TORONTO - Ontario will move ahead with plans to allow many health-care professionals who aren't doctors to provide more services, Premier Dalton McGuinty said Friday.

Legislation will be introduced "soon" that will permit pharmacists, nurse practitioners and pharmacists to do more for patients, such as write prescription refills or order diagnostic tests, he said.

"People needing a prescription refill would be able to make one trip to the pharmacist instead of two trips -- one to the doctor and then one to the pharmacist," McGuinty said Friday in remarks prepared for a speech to the Registered Nurses' Association of Ontario.

Instead of waiting in an emergency room, patients could get an X-ray ordered by a physiotherapist or a broken bone set by a nurse practitioner, he added.

"These changes are all about putting more tools in the hands of people who are on the front lines of health-care delivery," he said.

"Because when patients get timely care, not only is it good for them, our whole health-care system runs smoother and makes more efficient use of limited resources."

The government has mused before about providing more powers to pharmacists and nurses, but sources say the legislation will affect a broad range of regulated professions, including dieticians, midwives, respiratory therapists -- and even dentists.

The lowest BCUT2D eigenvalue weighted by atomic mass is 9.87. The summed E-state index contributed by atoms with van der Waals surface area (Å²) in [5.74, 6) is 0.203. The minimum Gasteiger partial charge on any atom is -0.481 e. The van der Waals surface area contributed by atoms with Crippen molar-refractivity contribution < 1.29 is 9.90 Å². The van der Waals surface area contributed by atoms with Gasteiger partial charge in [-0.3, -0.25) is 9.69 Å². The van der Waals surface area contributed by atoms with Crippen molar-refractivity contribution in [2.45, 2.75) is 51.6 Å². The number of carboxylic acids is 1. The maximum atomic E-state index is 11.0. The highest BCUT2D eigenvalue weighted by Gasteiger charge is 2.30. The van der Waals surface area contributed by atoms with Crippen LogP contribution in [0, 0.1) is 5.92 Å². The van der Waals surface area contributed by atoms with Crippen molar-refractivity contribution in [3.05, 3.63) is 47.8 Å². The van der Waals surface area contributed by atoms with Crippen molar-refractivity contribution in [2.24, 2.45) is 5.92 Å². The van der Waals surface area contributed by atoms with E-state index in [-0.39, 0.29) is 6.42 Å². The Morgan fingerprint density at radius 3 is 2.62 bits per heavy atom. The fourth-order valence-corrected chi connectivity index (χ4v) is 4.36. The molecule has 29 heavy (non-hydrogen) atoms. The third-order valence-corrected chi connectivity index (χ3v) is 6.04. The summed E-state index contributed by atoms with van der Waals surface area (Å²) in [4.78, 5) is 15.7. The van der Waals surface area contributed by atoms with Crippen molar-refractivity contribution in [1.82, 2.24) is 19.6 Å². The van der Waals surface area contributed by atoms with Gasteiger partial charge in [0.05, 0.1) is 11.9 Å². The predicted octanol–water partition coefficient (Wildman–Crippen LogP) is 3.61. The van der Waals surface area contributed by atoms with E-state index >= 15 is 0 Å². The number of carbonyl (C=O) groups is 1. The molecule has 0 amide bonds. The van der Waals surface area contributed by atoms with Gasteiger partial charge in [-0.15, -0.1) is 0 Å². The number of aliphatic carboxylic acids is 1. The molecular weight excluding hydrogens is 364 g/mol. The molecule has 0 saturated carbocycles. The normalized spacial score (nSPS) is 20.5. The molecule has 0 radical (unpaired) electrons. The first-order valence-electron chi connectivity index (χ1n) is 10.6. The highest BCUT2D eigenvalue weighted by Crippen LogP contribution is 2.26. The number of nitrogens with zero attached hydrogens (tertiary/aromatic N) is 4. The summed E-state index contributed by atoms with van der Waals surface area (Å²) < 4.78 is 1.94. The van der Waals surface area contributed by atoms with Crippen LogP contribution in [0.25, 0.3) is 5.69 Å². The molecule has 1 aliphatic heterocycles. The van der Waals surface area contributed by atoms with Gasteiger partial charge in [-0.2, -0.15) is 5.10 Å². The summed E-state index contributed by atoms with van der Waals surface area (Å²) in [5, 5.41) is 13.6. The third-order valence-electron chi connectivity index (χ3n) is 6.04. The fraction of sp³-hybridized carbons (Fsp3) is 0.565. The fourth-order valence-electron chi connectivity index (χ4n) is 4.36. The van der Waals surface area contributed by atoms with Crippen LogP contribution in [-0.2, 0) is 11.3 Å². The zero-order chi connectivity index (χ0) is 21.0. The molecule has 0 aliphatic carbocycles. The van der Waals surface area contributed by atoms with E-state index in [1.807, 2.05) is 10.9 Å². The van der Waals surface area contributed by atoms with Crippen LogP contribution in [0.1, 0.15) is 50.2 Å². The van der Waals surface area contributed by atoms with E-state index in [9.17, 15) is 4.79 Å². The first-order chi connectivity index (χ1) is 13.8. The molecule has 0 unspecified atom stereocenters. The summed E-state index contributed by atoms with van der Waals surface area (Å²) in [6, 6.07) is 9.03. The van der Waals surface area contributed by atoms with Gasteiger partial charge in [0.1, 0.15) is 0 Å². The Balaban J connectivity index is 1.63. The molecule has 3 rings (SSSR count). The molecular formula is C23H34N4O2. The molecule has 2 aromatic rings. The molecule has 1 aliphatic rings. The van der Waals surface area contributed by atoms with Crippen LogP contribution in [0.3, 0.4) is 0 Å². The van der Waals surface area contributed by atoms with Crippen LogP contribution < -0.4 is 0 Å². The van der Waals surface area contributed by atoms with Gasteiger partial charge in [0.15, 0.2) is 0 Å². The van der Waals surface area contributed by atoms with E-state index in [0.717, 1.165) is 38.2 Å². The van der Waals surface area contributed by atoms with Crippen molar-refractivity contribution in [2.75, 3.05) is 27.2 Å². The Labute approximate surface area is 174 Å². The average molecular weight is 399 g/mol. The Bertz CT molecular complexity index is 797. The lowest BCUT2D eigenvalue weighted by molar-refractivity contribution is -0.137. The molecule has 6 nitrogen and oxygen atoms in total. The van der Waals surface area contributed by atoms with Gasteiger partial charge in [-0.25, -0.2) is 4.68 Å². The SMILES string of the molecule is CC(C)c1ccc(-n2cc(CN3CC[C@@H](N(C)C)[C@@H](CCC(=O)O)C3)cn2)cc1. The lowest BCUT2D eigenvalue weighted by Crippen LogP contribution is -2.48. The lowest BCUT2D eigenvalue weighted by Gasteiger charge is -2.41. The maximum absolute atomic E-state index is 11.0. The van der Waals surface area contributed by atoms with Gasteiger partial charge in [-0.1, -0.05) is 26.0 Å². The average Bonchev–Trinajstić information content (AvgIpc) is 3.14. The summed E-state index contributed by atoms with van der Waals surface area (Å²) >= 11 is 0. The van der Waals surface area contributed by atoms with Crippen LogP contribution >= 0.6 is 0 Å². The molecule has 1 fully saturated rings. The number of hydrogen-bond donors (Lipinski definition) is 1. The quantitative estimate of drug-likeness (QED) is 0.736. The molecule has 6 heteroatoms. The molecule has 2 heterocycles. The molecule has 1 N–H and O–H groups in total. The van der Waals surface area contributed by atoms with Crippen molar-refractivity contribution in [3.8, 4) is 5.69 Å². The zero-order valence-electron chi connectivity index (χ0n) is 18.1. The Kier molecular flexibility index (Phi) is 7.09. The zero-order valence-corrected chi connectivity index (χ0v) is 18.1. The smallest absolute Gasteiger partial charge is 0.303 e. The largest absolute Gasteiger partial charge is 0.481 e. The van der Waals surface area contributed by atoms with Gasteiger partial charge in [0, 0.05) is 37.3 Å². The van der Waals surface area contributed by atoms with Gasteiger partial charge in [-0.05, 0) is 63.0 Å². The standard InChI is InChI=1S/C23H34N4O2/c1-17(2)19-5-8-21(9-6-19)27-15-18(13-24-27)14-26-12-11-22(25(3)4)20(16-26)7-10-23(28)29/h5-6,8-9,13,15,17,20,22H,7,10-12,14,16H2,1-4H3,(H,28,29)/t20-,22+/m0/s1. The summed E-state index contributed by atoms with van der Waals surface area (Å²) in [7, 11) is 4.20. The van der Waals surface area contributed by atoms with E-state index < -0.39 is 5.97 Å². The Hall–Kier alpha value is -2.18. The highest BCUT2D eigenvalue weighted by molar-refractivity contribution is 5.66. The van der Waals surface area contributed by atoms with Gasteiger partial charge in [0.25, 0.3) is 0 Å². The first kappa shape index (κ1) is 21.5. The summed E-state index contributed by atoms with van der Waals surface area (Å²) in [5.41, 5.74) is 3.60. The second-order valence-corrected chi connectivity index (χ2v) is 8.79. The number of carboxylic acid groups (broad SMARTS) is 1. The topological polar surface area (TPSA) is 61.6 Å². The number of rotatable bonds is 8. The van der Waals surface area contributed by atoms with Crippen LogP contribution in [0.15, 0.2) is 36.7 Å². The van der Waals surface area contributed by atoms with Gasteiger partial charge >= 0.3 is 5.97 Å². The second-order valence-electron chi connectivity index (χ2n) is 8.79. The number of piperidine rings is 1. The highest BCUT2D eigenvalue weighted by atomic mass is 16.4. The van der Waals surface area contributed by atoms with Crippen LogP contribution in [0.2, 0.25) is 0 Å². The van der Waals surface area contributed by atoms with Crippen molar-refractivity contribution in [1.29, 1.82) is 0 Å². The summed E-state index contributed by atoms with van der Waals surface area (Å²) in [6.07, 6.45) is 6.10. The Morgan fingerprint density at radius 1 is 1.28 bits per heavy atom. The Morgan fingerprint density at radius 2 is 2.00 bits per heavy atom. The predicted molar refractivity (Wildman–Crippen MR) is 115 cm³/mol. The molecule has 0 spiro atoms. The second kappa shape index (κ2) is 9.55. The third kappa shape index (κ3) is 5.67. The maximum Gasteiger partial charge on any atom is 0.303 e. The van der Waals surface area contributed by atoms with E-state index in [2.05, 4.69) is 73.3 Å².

The legislation will likely be introduced in May.

The move is intended to ease congestion in the province's crowded emergency rooms and provide other alternatives if patients don't have a doctor.

An estimated 850,000 people in Ontario don't have a family doctor.

Removing the legislative barriers to nurse practitioners and other professionals will allow them to use their skills more widely, said Doris Grinspun, executive director of the nurses' association.

"It's absolutely essential at a time when we're trying to achieve a better and more timely access to health services," she said.

"The details, of course, are what matters."

The Ontario Medical Association, which represents the province's doctors, said Friday it would "review the legislation carefully" and respond once all the details were known.

"Our objective remains to protect the health and safety of patients," it said in a statement.

The legislation comes in the wake of a report last fall recommending that pharmacists be given prescribing powers for minor ailments.

The Health Professions Regulatory Advisory Council has since made other suggestions to the government about how to improve regulations governing various health professions.

But the legislation won't necessarily act on all of those recommendations, sources said.

Ontario has been grappling for years with rising health-care costs, which gobble up nearly half of every dollar the government spends.

In a report last June, the OMA noted that the province was short about 2,500 doctors and that many practising physicians were over the age of 65, when many retire.